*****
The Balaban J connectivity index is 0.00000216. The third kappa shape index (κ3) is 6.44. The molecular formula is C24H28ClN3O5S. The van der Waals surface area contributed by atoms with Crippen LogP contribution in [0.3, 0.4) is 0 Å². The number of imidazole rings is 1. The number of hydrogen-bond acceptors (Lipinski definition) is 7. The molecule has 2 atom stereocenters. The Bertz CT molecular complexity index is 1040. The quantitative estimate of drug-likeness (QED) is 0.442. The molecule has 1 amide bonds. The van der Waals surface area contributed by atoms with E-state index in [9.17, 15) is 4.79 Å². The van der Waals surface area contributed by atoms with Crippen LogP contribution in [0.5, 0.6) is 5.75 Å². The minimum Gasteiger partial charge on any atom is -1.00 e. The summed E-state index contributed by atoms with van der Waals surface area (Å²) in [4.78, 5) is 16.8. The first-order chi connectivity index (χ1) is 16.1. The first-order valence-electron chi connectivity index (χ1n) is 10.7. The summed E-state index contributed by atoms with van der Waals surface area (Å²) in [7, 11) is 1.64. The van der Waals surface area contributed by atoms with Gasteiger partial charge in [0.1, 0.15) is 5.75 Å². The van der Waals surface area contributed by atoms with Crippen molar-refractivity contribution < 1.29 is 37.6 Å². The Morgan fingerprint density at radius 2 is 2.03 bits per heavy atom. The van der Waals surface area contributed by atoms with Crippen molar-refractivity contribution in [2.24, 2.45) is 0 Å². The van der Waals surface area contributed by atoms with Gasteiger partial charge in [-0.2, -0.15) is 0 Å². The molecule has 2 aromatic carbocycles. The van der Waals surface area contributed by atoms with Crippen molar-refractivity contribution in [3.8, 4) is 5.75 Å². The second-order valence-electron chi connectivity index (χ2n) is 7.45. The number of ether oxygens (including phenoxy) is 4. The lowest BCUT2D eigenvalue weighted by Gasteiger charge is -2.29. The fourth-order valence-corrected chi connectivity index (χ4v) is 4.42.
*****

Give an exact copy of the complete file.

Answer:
The Balaban J connectivity index is 0.00000216. The third kappa shape index (κ3) is 6.44. The molecular formula is C24H28ClN3O5S. The van der Waals surface area contributed by atoms with Crippen LogP contribution in [0.3, 0.4) is 0 Å². The number of imidazole rings is 1. The number of hydrogen-bond acceptors (Lipinski definition) is 7. The molecule has 2 atom stereocenters. The Bertz CT molecular complexity index is 1040. The quantitative estimate of drug-likeness (QED) is 0.442. The molecule has 1 amide bonds. The van der Waals surface area contributed by atoms with E-state index in [9.17, 15) is 4.79 Å². The van der Waals surface area contributed by atoms with Crippen LogP contribution in [0.5, 0.6) is 5.75 Å². The minimum Gasteiger partial charge on any atom is -1.00 e. The summed E-state index contributed by atoms with van der Waals surface area (Å²) in [4.78, 5) is 16.8. The first-order chi connectivity index (χ1) is 16.1. The first-order valence-electron chi connectivity index (χ1n) is 10.7. The summed E-state index contributed by atoms with van der Waals surface area (Å²) in [7, 11) is 1.64. The van der Waals surface area contributed by atoms with Gasteiger partial charge in [0.1, 0.15) is 5.75 Å². The van der Waals surface area contributed by atoms with Crippen molar-refractivity contribution < 1.29 is 37.6 Å². The Morgan fingerprint density at radius 2 is 2.03 bits per heavy atom. The van der Waals surface area contributed by atoms with Crippen molar-refractivity contribution in [2.24, 2.45) is 0 Å². The van der Waals surface area contributed by atoms with Gasteiger partial charge in [-0.2, -0.15) is 0 Å². The molecule has 2 aromatic carbocycles. The van der Waals surface area contributed by atoms with Crippen molar-refractivity contribution in [3.8, 4) is 5.75 Å². The second-order valence-electron chi connectivity index (χ2n) is 7.45. The number of ether oxygens (including phenoxy) is 4. The lowest BCUT2D eigenvalue weighted by Gasteiger charge is -2.29. The fourth-order valence-corrected chi connectivity index (χ4v) is 4.42.